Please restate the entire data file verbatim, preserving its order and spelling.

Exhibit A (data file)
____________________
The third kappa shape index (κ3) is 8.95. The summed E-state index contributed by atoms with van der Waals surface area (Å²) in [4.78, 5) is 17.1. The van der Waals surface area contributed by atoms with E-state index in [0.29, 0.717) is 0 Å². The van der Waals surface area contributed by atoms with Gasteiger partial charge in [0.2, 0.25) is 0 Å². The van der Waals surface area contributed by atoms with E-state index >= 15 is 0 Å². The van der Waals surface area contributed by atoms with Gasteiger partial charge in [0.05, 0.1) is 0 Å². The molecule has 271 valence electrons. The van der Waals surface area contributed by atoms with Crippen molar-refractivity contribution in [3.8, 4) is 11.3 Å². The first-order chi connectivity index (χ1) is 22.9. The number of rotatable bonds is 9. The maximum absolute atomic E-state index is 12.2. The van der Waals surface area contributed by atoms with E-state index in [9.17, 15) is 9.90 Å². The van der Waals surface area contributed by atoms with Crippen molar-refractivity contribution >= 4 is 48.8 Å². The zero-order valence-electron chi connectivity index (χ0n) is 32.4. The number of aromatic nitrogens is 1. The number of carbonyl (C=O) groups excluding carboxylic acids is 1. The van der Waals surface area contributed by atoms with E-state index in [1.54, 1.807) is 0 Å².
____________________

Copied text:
The third kappa shape index (κ3) is 8.95. The summed E-state index contributed by atoms with van der Waals surface area (Å²) in [4.78, 5) is 17.1. The van der Waals surface area contributed by atoms with E-state index in [0.29, 0.717) is 0 Å². The van der Waals surface area contributed by atoms with Gasteiger partial charge in [0.2, 0.25) is 0 Å². The van der Waals surface area contributed by atoms with E-state index >= 15 is 0 Å². The van der Waals surface area contributed by atoms with Gasteiger partial charge in [0.05, 0.1) is 0 Å². The molecule has 271 valence electrons. The van der Waals surface area contributed by atoms with Crippen molar-refractivity contribution in [3.8, 4) is 11.3 Å². The first-order chi connectivity index (χ1) is 22.9. The number of rotatable bonds is 9. The maximum absolute atomic E-state index is 12.2. The van der Waals surface area contributed by atoms with E-state index in [9.17, 15) is 9.90 Å². The van der Waals surface area contributed by atoms with Crippen molar-refractivity contribution >= 4 is 48.8 Å². The zero-order valence-electron chi connectivity index (χ0n) is 32.4. The number of aromatic nitrogens is 1. The number of carbonyl (C=O) groups excluding carboxylic acids is 1. The van der Waals surface area contributed by atoms with E-state index in [1.54, 1.807) is 0 Å².